Although evidence linking environmental degradation to health is growing, political action regarding it has been woefully inadequate
The WHO today (November 11) called for health to be taken up as a priority for climate change action in coming years during a press conference held at the Bab Ighli village, the venue for the ongoing COP22 climate change summit in Marrakech. With the Paris Agreement focusing on reduction of emissions to limit global warming, action in healthcare runs the risk of being sidelined.
The WHO trained its guns on environmental degradation and the worsening quality of air around the world, in particular, as drivers of the global burden of disease in the context of both health and economy. "Today, around nine in 10 people live in areas where air quality fails to meet WHO standards and the quality of air in most regions is not getting better but worsening and is contributing heavily to increasing health costs. A secondary impact of the worsening air is that it contributes to climate change and global warming which further add to the health burden. We have found that deaths due to environmental risks which can be modified and nullified stands at 12.6 million per year, or about a quarter of the total health burden of the world," said Maria Neira, the director of the Public Health and Environment department at the WHO.
According to the WHO, air pollution levels between 2008 and 2013 increased by eight per cent in cities where air quality was being monitored and linked to an estimated 6.5 million deaths from pulmonary ailments, circulatory ailments, strokes and heart diseases to air pollution. "The focus should be to intensify climate action and move from commitments to action. More action on climate change would mean greater benefits for health," Niera added.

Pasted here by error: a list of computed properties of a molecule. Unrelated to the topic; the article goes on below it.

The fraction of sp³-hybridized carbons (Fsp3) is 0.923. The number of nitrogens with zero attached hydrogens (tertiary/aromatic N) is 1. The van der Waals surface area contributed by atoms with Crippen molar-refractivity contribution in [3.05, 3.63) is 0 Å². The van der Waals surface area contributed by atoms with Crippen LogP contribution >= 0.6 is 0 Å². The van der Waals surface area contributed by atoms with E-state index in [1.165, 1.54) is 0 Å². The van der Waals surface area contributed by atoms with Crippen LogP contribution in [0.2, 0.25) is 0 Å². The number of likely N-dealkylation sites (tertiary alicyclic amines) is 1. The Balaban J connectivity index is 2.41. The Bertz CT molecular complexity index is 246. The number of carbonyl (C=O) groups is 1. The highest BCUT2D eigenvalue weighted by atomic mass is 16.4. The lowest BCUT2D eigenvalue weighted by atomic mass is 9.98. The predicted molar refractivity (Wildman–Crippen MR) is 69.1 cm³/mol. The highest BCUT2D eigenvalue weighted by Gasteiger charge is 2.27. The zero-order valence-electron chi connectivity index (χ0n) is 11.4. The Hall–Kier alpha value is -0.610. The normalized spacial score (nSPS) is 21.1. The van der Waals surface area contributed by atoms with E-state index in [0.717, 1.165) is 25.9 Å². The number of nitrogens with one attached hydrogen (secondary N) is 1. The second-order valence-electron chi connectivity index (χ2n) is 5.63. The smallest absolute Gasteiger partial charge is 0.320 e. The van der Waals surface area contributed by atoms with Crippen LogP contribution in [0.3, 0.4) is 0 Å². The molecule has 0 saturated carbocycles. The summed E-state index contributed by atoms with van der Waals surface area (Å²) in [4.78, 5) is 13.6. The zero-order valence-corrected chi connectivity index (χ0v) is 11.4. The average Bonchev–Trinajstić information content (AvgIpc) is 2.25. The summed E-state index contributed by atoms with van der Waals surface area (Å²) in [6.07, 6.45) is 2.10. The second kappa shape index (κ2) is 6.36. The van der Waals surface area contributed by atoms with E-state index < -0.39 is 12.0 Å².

Although evidence linking environmental degradation to health is growing, political action regarding the same has been woefully inadequate. The WHO claims that only about three per cent of health resources are invested in prevention while 97 per cent is spent on treatment. This imbalance has led to a further increase of the health burden and the associated healthcare costs. "Investments in healthcare interventions need to be stepped up and it should be realised that these are not really costs. Investments in preventive health care interventions pay for themselves in reduced treatment costs," said Diarmid Campbell-Lentrum, a scientist with the WHO. The WHO, for its part, has a plan of action to increase political action and interventions at both the international and national levels. Campbell Lentrum identified three areas where the organisation will be providing support and resources to nations.
"We plan to measure benefits of individual NDCs of countries and determine how much more can be gotten from them determine how much more can be gotten from them, we will measure and quantify the health costs from the energy sector and the benefits from interventions in the same," added Campbell-Lentrum.
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